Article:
Very few things in life yield such a great reward from such simplicity as making your own lemonade.
The ingredients are pure and uncomplicated: lemons, water, and sugar. The skill required is literally as easy as boiling water.
The pay-off is as sublime as experiencing the taste of nature’s finest refresher. Without further delay here’s how to make lemonade.
Easy Lemonade Recipe
To make lemonade, begin with this easy lemonade recipe.
- One cup sugar
- One cup water
- One and a half cups freshly squeezed lemon juice with the seeds removed
- One quart cold water
- Ice is optional
1) Dissolve the sugar in one cup of water and bring to a boil.
2) Stir until all sugar is dissolved.
This amount of sugar optimizes the natural lemon flavor. For sweeter lemonade, increase the sugar by up to a half-cup.
3) Allow the syrup to cool. It will be thin.
4) Add lemon juice and cold water.
6) Serve cold or over ice.
Yields six servings.
A medium-sized lemon usually renders about one-quarter cup of juice, or one serving of full-bodied lemonade.
It seems deceptively simple, but there are a few tricks of the trade that can boost the results from excellent to amazing.
The first trick is to make sure that the sugar gets completely dissolved. The best way to do this is to heat equal parts water and sugar in a saucepan and stir until the mixture comes to a boil.
Choose lemons with smooth unblemished skins. Lemons that feel heavy for their size will have the most juice.
Rolling the lemons on a hard surface or between your palms immediately before squeezing them loosens the pulp and gives a higher yield of juice.
Lemons also yield more juice at room temperature than when refrigerated. Microwaving a lemon briefly, 5 -10 seconds, can also make it easier to extract more juice, but too much heat will affect the flavor.
Pulp is generally considered to be the quintessential hallmark of quality lemonade, but there are occasions when pulp is undesirable. Strain the lemonade through cheesecloth or with a sieve.
Many kinds of lemon juicers, squeezers, and reamers are on the market. You can always squeeze a lemon by hand, but if you make lemonade regularly, have a lot of lemons to squeeze, or are coping with an arthritic condition, you may want to invest in one of these devices. Choose one that is easy to clean and does not trap pulp.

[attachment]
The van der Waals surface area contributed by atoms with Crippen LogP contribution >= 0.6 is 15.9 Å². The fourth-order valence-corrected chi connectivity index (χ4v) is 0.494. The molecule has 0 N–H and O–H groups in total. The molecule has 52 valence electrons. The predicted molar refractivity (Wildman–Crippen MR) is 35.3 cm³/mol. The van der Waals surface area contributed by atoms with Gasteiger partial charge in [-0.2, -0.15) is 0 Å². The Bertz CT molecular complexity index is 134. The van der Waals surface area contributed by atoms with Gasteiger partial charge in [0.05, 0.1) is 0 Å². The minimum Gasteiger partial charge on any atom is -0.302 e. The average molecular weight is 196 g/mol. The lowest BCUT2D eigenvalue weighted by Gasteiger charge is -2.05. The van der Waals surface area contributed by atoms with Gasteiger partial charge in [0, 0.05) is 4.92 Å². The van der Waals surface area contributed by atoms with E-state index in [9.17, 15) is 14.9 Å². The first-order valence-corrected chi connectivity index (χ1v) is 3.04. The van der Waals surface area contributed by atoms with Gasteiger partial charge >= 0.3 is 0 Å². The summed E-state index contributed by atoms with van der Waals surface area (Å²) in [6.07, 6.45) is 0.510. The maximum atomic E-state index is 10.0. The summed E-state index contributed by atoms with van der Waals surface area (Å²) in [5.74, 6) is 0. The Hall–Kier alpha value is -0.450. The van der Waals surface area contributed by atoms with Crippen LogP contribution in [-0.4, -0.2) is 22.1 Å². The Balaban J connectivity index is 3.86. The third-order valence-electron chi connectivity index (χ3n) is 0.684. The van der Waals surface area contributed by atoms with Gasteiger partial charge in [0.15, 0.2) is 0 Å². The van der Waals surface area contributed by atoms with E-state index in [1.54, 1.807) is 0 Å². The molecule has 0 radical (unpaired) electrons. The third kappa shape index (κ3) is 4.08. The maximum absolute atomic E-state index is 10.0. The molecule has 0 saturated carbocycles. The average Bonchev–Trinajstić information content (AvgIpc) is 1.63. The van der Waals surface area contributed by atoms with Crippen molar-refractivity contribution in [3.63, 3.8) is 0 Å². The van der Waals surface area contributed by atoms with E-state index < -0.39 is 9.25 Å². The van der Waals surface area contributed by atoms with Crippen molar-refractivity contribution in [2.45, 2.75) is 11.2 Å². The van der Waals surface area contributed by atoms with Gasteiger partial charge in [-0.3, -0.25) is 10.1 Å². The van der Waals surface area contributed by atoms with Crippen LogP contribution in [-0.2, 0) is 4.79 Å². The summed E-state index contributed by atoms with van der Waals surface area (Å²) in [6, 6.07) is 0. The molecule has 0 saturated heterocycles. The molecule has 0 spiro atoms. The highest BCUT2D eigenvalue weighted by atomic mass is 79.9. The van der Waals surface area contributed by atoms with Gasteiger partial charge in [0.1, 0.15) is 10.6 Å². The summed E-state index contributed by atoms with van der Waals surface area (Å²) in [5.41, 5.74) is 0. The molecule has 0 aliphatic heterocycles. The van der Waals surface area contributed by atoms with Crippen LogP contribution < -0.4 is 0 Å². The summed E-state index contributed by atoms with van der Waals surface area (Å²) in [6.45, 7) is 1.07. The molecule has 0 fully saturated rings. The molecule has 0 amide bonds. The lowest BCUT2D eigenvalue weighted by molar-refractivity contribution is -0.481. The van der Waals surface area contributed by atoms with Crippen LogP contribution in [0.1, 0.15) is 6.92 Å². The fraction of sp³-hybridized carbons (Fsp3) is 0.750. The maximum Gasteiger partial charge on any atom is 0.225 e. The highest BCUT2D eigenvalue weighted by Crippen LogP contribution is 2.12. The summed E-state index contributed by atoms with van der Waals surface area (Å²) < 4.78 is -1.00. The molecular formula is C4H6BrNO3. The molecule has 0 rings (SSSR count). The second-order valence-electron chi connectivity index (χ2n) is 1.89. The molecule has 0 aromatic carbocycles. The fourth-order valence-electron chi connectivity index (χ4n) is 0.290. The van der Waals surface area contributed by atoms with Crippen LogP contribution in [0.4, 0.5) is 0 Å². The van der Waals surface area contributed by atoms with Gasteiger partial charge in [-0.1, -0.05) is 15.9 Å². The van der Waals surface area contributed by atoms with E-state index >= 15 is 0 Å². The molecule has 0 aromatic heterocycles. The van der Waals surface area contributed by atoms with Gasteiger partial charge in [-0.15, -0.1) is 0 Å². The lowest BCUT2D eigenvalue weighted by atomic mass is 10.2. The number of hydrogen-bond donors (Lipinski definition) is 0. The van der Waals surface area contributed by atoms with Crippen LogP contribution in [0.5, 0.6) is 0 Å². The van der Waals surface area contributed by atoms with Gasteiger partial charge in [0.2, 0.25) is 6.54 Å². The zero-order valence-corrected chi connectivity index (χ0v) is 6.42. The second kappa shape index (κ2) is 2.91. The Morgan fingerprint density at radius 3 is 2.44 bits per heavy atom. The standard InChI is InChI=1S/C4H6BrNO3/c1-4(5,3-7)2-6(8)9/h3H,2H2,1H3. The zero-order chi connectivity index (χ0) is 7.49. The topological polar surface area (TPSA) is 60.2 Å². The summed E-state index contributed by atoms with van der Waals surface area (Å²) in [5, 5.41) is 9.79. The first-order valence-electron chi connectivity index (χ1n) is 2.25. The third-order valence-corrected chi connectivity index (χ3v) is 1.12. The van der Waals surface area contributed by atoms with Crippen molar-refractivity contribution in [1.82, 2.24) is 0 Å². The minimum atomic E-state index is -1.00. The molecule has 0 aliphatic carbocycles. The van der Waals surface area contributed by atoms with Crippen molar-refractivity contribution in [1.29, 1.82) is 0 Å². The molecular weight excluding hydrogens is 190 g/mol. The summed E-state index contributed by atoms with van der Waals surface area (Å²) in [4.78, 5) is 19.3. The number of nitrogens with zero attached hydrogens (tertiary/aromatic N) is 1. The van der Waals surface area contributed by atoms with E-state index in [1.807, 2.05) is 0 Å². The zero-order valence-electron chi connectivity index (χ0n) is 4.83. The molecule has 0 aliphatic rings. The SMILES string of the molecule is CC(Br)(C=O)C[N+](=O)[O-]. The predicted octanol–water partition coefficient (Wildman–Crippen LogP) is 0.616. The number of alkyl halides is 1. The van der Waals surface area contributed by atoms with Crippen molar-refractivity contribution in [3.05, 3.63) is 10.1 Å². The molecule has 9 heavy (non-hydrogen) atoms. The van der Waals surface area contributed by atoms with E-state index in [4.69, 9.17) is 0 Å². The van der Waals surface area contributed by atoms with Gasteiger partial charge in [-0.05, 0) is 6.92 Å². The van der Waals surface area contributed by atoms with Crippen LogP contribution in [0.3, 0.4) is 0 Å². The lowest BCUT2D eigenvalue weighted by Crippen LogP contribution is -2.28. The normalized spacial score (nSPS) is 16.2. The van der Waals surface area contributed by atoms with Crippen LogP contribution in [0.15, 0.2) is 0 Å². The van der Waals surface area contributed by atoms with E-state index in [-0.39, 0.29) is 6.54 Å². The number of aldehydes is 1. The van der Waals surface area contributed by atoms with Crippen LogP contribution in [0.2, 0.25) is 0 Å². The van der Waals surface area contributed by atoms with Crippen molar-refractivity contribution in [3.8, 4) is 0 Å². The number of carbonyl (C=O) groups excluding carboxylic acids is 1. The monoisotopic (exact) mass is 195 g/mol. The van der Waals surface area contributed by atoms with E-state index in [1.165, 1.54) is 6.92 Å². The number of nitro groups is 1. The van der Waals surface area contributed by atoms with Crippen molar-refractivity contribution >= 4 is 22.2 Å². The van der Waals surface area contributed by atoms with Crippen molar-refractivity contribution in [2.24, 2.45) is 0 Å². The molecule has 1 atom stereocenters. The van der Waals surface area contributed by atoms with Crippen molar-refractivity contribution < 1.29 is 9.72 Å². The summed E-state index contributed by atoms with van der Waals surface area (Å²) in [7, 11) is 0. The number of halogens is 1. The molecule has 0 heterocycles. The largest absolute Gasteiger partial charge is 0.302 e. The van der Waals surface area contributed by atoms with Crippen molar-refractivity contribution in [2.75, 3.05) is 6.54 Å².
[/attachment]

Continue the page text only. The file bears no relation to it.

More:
If you live in an area with hard water, use bottled water because the acidic lemon juice will react with any carbonates in tap water and affect the taste.
Making Lemonade Tips
A pinch of salt suppresses bitterness better than sugar, and surprisingly, salt even makes some foods taste sweeter. It does not take much to get this effect. 1/8 teaspoon for a half-gallon of lemonade is adequate.
Lemons make their own best garnish. Dress up a lemonade glass by cutting thin lemon slices from the ‘equator’ of each lemon and set these aside before squeezing the rest of the fruit. The slices can be dredged in sugar or used plain as garnish.
Lemon zest can add a bite to lemonade. The zest is the outer yellow part of the peel.
Lemon zest is often a desirable addition when lemonade is used as a mixer in alcoholic beverages. There are specialty tools that will remove it in long threads, but for the small amount used for garnishing lemonade, a sharp vegetable peeler will work as well. If you wish to add lemon zest as a garnish, it is easier to remove it before squeezing the lemon.
A kid-safe variation on the basic recipe is to stir in the sugar directly into the lemonade without first making the syrup.
Most kids won’t notice the subtle change in flavor, and this eliminates the danger of burns. Using this method also saves time and avoids the extra clean-up from using an additional pan.
Making Pink Lemonade
Pink lemonade is a special treat and makes an especially attractive punchbowl at women’s and girls’ parties. The most common natural method for achieving a lovely pink color is to add a splash of grape juice. Cranberry or raspberry juice may be substituted. A drop or two of red food coloring is sometimes used, but this gives a peachier pink.
Some lemon varieties, such as Meyer and Valley lemons, have been cultivated to be less tart. Adjust the amount of sugar accordingly if using one of these.
Homemade lemonade is truly one of life’s little luxuries. It can grace the table at the most elegant luncheon and be equally appreciated when shared with a neighbor over a backyard fence.
The few minutes of extra effort it takes to fresh-squeeze a lemon delivers a taste so superior to reconstituted lemonade that you can’t help but feel special when you drink it.